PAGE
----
48. Later Lee complained of a headache, and Ting gave him an analgesic (painkiller), Equagesic, which contained both aspirin and the tranquilizer meprobamate. Around 7:30 p.m., he went to lie down for a nap. When Lee did not turn up for dinner, producer Raymond Chow came to the apartment, but was unable to wake Lee up. A doctor was summoned, who spent ten minutes attempting to revive Lee before sending him by ambulance to Queen Elizabeth Hospital.
49. By the time the ambulance reached the hospital he was dead. He was 32 years old.
50. There was no visible external injury; however, according to autopsy reports, Lee’s brain had swollen considerably, from 1,400 to 1,575 grams (a 13% increase).
51. The autopsy found Equagesic in his system. On October 15, 2005, Chow stated in an interview that Lee died from an allergic reaction to the tranquilizer meprobamate, the main ingredient in Equagesic, which Chow described as an ingredient commonly used in painkillers. When the doctors announced Lee’s death officially, it was ruled a “death by misadventure”.
52. Bruce Lee’s wife Linda returned to her hometown of Seattle, and had him buried at lot 276 of Lakeview Cemetery.
53. Pallbearers at his funeral on July 25, 1973 included Taky Kimura, Steve McQueen, James Coburn, Chuck Norris, George Lazenby, Dan Inosanto, Peter Chin, and Lee’s brother Robert.
64. Around the time of Lee’s death, numerous rumors appeared in the media. Lee’s iconic status and untimely demise fed many wild rumors and theories. These included murder involving the Triads and a supposed curse on him and his family.
65. Donald Teare, a forensic scientist recommended by Scotland Yard who had overseen over 1,000 autopsies, was assigned to the Lee case. His conclusion was “death by misadventure” caused by an acute cerebral edema due to a reaction to compounds present in the combination medication Equagesic.
66. While there was initial speculation that cannabis found in Lee’s stomach may have contributed to his death, Teare refuted this, stating that it would “be both ‘irresponsible and irrational’ to say that [cannabis] might have triggered either the events of Bruce’s collapse on May 10 or his death on July 20”. Dr. R. R. Lycette, the clinical pathologist at Queen Elizabeth Hospital, reported at the coroner hearing that the death could not have been caused by cannabis.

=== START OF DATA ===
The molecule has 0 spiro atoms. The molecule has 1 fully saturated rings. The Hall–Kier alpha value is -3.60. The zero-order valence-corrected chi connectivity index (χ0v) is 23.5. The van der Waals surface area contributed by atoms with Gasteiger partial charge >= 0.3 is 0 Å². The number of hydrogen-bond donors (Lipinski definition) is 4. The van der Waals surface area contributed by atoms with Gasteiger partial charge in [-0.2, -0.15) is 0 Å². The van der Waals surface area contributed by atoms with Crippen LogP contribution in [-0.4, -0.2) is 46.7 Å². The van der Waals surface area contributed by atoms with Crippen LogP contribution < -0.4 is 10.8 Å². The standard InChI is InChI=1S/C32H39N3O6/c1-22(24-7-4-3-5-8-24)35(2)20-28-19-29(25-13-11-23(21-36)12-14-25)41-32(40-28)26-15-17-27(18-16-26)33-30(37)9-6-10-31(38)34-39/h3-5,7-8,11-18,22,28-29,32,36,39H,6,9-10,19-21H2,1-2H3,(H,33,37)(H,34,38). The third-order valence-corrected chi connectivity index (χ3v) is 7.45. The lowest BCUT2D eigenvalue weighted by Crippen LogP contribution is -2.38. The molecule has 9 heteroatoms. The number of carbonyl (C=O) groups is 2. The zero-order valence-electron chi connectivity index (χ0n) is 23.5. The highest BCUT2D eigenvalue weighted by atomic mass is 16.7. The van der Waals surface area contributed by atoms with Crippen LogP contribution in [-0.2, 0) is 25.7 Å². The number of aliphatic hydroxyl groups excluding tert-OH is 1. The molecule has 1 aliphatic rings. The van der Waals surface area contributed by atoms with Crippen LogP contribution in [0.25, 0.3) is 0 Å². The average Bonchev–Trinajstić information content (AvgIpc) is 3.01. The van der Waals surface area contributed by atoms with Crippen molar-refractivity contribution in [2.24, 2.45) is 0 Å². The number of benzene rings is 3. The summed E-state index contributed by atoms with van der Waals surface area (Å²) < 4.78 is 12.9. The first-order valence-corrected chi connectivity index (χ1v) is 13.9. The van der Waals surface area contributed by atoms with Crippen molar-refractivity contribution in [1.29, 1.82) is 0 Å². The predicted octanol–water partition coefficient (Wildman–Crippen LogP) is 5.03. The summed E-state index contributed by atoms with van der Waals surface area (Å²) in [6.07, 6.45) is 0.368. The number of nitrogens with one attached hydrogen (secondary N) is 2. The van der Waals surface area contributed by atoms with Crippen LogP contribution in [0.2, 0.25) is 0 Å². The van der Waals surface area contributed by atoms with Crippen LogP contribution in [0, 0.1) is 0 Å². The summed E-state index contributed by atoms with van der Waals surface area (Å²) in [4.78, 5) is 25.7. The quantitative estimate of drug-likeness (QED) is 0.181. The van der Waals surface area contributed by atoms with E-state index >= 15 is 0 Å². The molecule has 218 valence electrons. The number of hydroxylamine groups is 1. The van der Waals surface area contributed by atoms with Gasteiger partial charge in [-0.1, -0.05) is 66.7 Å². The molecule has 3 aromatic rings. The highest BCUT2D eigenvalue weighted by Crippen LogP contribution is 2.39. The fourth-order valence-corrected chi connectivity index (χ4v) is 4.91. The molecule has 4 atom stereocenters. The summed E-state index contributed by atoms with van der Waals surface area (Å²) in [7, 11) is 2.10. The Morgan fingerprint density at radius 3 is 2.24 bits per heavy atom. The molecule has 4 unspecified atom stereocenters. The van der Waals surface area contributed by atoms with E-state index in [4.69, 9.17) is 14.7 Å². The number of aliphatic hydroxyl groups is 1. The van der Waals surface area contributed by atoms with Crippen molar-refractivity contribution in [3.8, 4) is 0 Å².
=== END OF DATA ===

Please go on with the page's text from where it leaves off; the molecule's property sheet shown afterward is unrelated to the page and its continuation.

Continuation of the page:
67. At the 1975 San Diego Comic-Con convention, Bruce Lee’s friend Chuck Norris attributed his death to a reaction between the muscle-relaxant medication he had been taking since 1968 for a ruptured disc in his back, and an “antibiotic” he was given for his headache on the night of his death.
68. There are a number of stories surrounding Lee that are still repeated in Hong Kong culture. One is that his early 1970s interview on the TVB show Enjoy Yourself Tonight cleared the busy streets of Hong Kong as everyone was watching the interview at home.
69. On January 6, 2009, it was announced that Bruce’s Hong Kong home (41 Cumberland Road, Kowloon, Hong Kong) will be preserved and transformed into a tourist site by philanthropist Yu Pang-lin.
70. Bruce Lee was named by Time Magazine as one of the 100 most influential people of the 20th century.
71. In April 2013, he was posthumously awarded the prestigious Founders Award at The Asian Awards.
72. A Bruce Lee statue was unveiled in Los Angeles’ Chinatown on June 15, 2013. It stands at 7-foot (210 cm) tall and was made in Guangzhou, China.
73. In April 2014, it was announced that Lee would be a featured character in the video game EA Sports UFC, and will be playable in multiple weight classes.
74. Bruce Lee was voted as the Greatest Movie Fighter Ever in 2014 by the Houston Boxing Hall Of Fame.
75. The HBHOF is a combat sports voting body composed exclusively of current and former fighters and Martial Artists.